SEOUL, Jun. 10 (Korea Bizwire) — Short-selling of stocks on the South Korean bourses jumped to a seven-month high in May as local shares remained bearish amid escalating trade tension between the U.S. and China, data showed Monday.
Daily stock short-selling averaged 537.5 billion won (US$454.8 million) in the main KOSPI and secondary KOSDAQ markets last month, up 37.1 percent from a month earlier, according to the data compiled by the Korea Exchange (KRX).
It marked the highest monthly trading volume since last October, when the daily short-selling volume stood at 633.6 billion won, the data showed.
Stock short-selling is a trading technique in which investors sell stocks they borrowed on the belief that share prices will fall in the near future.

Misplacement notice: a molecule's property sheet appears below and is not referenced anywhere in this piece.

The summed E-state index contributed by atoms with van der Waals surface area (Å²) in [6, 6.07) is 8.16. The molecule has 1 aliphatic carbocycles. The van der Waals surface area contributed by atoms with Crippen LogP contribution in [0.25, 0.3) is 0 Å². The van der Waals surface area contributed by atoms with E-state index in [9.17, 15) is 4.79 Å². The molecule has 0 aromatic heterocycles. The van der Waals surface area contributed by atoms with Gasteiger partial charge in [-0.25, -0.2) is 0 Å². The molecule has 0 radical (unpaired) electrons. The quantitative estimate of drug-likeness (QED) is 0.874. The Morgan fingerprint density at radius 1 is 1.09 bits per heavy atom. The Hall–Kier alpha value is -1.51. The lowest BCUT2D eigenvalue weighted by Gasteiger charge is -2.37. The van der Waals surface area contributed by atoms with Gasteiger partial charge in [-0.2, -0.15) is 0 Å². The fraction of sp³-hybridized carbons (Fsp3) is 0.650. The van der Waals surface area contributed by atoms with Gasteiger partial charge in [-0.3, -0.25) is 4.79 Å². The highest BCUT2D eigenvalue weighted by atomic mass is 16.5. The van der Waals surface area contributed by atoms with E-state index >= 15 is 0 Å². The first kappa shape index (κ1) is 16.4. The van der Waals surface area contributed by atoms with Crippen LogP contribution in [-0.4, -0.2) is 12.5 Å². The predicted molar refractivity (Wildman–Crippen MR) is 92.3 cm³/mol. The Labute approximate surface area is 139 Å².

When the prices fall, they can buy back the stocks at lower prices, pocket the profit and return the shares to the original owner. Increased short-selling typically indicates that many investors anticipate a slump in stock prices.
Last month, the main KOSPI and the secondary KOSDAQ fell 7.3 percent and 7.7 percent, respectively, with foreign investors selling heavily.
Foreigners sold a net 2.9 trillion won worth of local stocks in May, a drastic shift from a net buying of 2.5 trillion won a month earlier, according to data from the Financial Supervisory Service (FSS).
The daily short-selling volume by foreign investors stood at 331.3 billion won in May, accounting for 61.6 percent of total daily short-selling volume, according to the data.